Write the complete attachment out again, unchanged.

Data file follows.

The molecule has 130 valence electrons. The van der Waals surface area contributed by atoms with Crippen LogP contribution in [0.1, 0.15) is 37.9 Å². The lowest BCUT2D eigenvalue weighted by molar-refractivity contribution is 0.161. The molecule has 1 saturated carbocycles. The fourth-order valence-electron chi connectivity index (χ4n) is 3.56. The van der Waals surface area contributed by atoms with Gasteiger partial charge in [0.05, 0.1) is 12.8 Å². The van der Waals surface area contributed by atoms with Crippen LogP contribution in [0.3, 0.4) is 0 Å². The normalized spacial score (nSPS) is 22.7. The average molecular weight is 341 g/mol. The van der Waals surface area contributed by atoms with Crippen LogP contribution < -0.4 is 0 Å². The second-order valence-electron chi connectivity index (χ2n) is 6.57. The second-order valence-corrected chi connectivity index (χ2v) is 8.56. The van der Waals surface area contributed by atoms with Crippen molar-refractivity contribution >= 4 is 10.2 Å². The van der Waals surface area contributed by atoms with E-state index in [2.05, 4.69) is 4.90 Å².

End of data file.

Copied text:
The molecule has 130 valence electrons. The van der Waals surface area contributed by atoms with Crippen LogP contribution in [0.1, 0.15) is 37.9 Å². The lowest BCUT2D eigenvalue weighted by molar-refractivity contribution is 0.161. The molecule has 1 saturated carbocycles. The fourth-order valence-electron chi connectivity index (χ4n) is 3.56. The van der Waals surface area contributed by atoms with Gasteiger partial charge in [0.05, 0.1) is 12.8 Å². The van der Waals surface area contributed by atoms with Crippen LogP contribution in [0.3, 0.4) is 0 Å². The normalized spacial score (nSPS) is 22.7. The average molecular weight is 341 g/mol. The van der Waals surface area contributed by atoms with Crippen LogP contribution < -0.4 is 0 Å². The second-order valence-electron chi connectivity index (χ2n) is 6.57. The second-order valence-corrected chi connectivity index (χ2v) is 8.56. The van der Waals surface area contributed by atoms with Crippen molar-refractivity contribution >= 4 is 10.2 Å². The van der Waals surface area contributed by atoms with E-state index in [2.05, 4.69) is 4.90 Å².